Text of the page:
After a negotiation process that resulted in an agreement
described as “historic” by the parties involved, the
Federation of Rural Laborers of the State of São Paulo (FERAESP)
participated in a meeting with President Lula.
with Elio Neves, president of the Federation, to learn the
details of the agreement and the meeting with Lula.
-Tell us the reason you met with President Lula.
-On Monday, May 4, we met with President Lula to
inform him of the outcome of a process that began last year
with a Dialogue Table that was set up by the Presidency of
the Republic to discuss the situation of Brazil’s
The table was formed by a government delegation with
representatives from several Ministries, and delegations of
National Confederation of Agriculture Workers (CONTAG)
and FERAESP representatives. Management was also
present at the table, through representatives of São Paulo’s
Sugarcane Industry Association (UNICA) and the
National Sugar-Alcohol Forum.
meetings held over the second half of last year and
throughout 2009, we presented the President with a document
containing a proposal for a national agreement to adapt and
incorporate best business practices in the industry’s
treatment of sugarcane cutters across Brazil.
-What was the President’s reaction?
-He’s going to study the document with his team of advisors,
and if they agree with the contents, a solemn ceremony will
be held at the end of May, organized by the President, to
announce this agreement to the people of Brazil.
-What are the main points in the agreement?
most important item is that the
refineries have undertaken to hire all sugarcane cutters
directly, and to register them with the Social Security
Agency, promising to no longer resort to the outsourcing
agents commonly known as “cats,” who refinery owners have
been using until now to avoid their social responsibilities.
This is a significant gain for workers, because our struggle
has traditionally been marked by enormous efforts to remove
the middleman from labor contracting, as middlemen have
always been highly responsibly for increasing labor
instability. In the case of seasonal and migrant workers,
employers have assumed the obligation of hiring sugarcane
cutters directly at their place of origin, and to hire them
in coordination with the National Employment Service (SINE),
wherever this service is available.
Employers have also assumed the obligation of providing
workers with roundtrip transportation to and from their
housing and eating facilities.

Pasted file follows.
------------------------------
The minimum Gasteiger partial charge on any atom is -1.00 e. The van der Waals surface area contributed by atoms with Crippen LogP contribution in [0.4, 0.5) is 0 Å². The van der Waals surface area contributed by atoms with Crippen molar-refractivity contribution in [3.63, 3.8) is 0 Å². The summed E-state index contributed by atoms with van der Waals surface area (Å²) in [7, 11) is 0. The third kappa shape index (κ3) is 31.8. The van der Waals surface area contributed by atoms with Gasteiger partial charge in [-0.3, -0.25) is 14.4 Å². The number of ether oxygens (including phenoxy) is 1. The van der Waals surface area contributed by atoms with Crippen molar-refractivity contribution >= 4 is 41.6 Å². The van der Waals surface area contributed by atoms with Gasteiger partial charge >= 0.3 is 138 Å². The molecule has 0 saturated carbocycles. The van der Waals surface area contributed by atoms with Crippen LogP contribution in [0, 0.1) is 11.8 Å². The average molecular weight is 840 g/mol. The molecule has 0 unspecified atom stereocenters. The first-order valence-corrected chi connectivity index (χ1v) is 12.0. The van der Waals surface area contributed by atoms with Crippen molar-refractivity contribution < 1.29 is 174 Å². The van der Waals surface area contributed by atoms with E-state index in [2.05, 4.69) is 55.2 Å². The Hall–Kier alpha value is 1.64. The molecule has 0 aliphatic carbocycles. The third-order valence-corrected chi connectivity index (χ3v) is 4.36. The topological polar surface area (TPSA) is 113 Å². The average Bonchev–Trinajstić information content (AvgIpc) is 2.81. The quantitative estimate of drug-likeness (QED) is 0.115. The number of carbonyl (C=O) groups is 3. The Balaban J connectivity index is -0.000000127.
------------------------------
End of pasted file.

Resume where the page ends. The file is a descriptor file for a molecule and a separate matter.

Another very important point is that
commissions or prizes based on work volume, which benefited
workers who gather the product on the fields, have been
eliminated. We think that this will go a long way towards
helping to eliminate long workdays, the so-called “exaustão,”
and other deplorable situations that are caused by the
pressures suffered by workers in their workplace.
This document also creates a Permanent Committee to evaluate
and negotiate the agreement’s implementation process. In
all, 16 items were negotiated, covering a range of issues,
from health to safety to food, transportation, etc.
-It’s a huge success for workers!
very significant, because as far back as 2002 FERAESP
had presented UNICA with a list of demands containing
all of these items that are now being fully incorporated in
this agreement. Several of these demands had already been
achieved here in São
Paulo, through strikes and mobilizations, but now they will
be applied nationwide.
should be noted that in these negotiations FERAESP worked
side by side with CONTAG to defend sugarcane cutters
throughout the country.
When this commitment is signed and becomes final, it will be
a historic moment for Brazil because for the first
time ever the work of the sugarcane cutters will have been
debated and considered at the level of the Presidency of the
-What was the scope of these negotiations?
-They covered all of the country’s refineries, which are
more than 400 in total and directly employ some 850 thousand
-Where is the agreement now?
-It’s being studied by the Presidency of the Republic’s
Legal Advisors, and once they’re finished studying it, it
will be submitted to the President for his signature.
-Was this the first time FERAESP and CONTAG joined forces?
-In this kind of action, yes, it was the first time. From
that perspective it is also a historic event, because
despite of our differences in terms of political and labor
views, we worked very well together, and this spirit of
unity was decisive in achieving a successful outcome in the
process of negotiation.
I would also like to underline that the IUF, through
its Latin American Regional Office, contributed from the
start to the negotiations, because even before FERAESP
joined the IUF, during the period in which it was
considering its affiliation, the IUF helped us see
how useful market tools can be in worker-employer
The IUF worked extremely well with the National
Confederation of Agriculture Workers (CONTAC) and
FERAESP, organizing seminars here in São Paulo, giving
us the possibility of participating in activities in
Mexico, in the international sugar seminar in Germany,
and in other events in Buenos Aires. These contacts with
fellow workers from other regions in the world enabled
FERAESP to devise this policy directly. The exchange and
participation made possible by the IUF were
instrumental in the early stages of the process that
culminated in this agreement.
Lastly, I would like to stress the significance of the
international campaign conducted by the IUF to
denounce the working conditions of Brazil’s sugarcane
cutters, a reality that we hope will now begin to change.